Three years ago, Summers certainly did not offend me. He certainly did not offend hundreds of others. Is Traub's description some new kind of "academic consensus" that all of us should sabotage Israel, an island of democracy in the Middle East? I hope that we're not back in the "consensus" of Germany in the 1930s.

Traub then emphasizes that Nancy Hopkins was offended by Summers' remarks about the biological differences between the thinking of both genders. I think that Nancy Hopkins should, first of all, be ashamed for her un-scientific reaction. It does not seem as a professional approach to escape from the room where a speaker proposes hypotheses about an issue that this whole conference was supposed to discuss in the first place - only because the hypotheses are inconvenient for Hopkins' political beliefs. Moreover, I believe that as a biologist she should know much more about the brains, for example. If she knew these things, she would definitely know what insights of other scientists Summers was referring to.

Traub then outlines his idea that the university leaders should be the "most timorous and emollient of public speakers". Traub believes that it's just fine if their behavior is hypocritical, but it's important that in the public they behave as puppets who only present meaningless babble that does not offend anyone (and who collect high salary for this vacuous theater). This is how Traub imagines the ideal university boss. Well, I certainly don't share Traub's visions.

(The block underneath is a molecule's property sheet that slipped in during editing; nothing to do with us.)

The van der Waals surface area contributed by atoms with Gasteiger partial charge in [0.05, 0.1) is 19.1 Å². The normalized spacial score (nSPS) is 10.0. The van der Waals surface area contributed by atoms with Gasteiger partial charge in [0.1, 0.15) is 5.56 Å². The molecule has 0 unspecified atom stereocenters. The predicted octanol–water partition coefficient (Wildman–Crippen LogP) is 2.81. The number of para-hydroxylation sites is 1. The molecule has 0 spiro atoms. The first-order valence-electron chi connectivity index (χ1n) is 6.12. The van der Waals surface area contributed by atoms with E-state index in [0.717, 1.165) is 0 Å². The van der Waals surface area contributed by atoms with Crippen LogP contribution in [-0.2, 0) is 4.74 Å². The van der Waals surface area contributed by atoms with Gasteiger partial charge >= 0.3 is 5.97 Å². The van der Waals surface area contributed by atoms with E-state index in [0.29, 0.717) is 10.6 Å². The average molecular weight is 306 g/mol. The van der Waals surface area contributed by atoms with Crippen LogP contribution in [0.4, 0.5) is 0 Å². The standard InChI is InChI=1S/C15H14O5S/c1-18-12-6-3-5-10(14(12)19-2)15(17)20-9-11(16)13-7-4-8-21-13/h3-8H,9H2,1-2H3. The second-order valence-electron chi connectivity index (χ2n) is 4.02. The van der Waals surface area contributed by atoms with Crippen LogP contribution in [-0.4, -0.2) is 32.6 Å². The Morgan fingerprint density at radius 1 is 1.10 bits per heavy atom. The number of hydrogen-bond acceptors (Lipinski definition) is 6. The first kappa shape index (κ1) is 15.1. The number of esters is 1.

He enumerates a couple of previous Harvard's presidents. Traub's following paragraph is full of statements that are not true. He states that "Summers has not achieved, and perhaps has not sought, this leadership role." I am sure that Traub must know that this is a lie. He must know that Summers will be written in the history of Harvard as one of the most important presidents - even in the unlikely hypothetical case that the feminists (both female as well as male ones) would try to make a big 1917-like coup next week. More likely, Summers will be leading Harvard for many years to come. Traub has no problems to humiliate the conservatives at our university by describing them as "a very poor source of street cred, by the way, in the Ivy League."

Imagine how it would sound if someone wrote the same sentence about the African Americans, for example. But it's fine to attack the conservative scholars, is not it? They're the minority that does not deserve any protection.

Traub then says that he believes it is wrong to challenge orthodoxies. In this final part, which shows that he has really no idea what academia and science means, he criticizes not only Prof. Lawrence Summers, but also Prof. Steven Pinker, a world's leading psychologist and one of the 100 most influential people in 2004 according to the Time magazine. Their scientific approach is described as "anatomizing the pieties of academic culture" which Traub finds unacceptable.